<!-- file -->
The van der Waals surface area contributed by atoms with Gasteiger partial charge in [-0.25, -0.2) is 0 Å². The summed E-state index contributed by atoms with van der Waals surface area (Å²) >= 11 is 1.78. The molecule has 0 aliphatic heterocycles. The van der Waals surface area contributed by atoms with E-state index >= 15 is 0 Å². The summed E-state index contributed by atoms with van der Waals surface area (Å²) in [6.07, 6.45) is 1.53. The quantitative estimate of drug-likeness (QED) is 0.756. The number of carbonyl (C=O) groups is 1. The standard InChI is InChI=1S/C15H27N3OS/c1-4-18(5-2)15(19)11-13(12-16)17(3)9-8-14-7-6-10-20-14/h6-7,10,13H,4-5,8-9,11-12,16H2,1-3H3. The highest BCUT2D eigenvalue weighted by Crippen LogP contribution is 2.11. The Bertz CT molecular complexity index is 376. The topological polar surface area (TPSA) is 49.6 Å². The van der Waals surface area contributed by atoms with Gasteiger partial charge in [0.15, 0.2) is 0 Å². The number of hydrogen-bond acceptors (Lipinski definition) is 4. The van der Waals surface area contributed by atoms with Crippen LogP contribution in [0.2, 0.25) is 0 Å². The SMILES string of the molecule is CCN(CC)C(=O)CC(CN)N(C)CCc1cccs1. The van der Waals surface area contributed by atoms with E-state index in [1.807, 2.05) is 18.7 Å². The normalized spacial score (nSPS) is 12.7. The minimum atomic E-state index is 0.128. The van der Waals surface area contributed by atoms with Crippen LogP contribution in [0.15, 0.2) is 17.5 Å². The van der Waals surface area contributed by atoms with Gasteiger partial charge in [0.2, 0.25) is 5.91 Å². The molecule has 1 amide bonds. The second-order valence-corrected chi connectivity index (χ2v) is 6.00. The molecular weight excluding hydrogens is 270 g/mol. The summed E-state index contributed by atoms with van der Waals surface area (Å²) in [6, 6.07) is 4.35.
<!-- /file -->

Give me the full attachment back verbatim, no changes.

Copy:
The van der Waals surface area contributed by atoms with Gasteiger partial charge in [-0.25, -0.2) is 0 Å². The summed E-state index contributed by atoms with van der Waals surface area (Å²) >= 11 is 1.78. The molecule has 0 aliphatic heterocycles. The van der Waals surface area contributed by atoms with E-state index >= 15 is 0 Å². The summed E-state index contributed by atoms with van der Waals surface area (Å²) in [6.07, 6.45) is 1.53. The quantitative estimate of drug-likeness (QED) is 0.756. The number of carbonyl (C=O) groups is 1. The standard InChI is InChI=1S/C15H27N3OS/c1-4-18(5-2)15(19)11-13(12-16)17(3)9-8-14-7-6-10-20-14/h6-7,10,13H,4-5,8-9,11-12,16H2,1-3H3. The highest BCUT2D eigenvalue weighted by Crippen LogP contribution is 2.11. The Bertz CT molecular complexity index is 376. The topological polar surface area (TPSA) is 49.6 Å². The van der Waals surface area contributed by atoms with Gasteiger partial charge in [0.15, 0.2) is 0 Å². The number of hydrogen-bond acceptors (Lipinski definition) is 4. The van der Waals surface area contributed by atoms with Crippen LogP contribution in [0.2, 0.25) is 0 Å². The SMILES string of the molecule is CCN(CC)C(=O)CC(CN)N(C)CCc1cccs1. The van der Waals surface area contributed by atoms with E-state index in [1.807, 2.05) is 18.7 Å². The normalized spacial score (nSPS) is 12.7. The minimum atomic E-state index is 0.128. The van der Waals surface area contributed by atoms with Crippen LogP contribution in [0.15, 0.2) is 17.5 Å². The van der Waals surface area contributed by atoms with Gasteiger partial charge in [0.2, 0.25) is 5.91 Å². The molecule has 1 amide bonds. The second-order valence-corrected chi connectivity index (χ2v) is 6.00. The molecular weight excluding hydrogens is 270 g/mol. The summed E-state index contributed by atoms with van der Waals surface area (Å²) in [6, 6.07) is 4.35.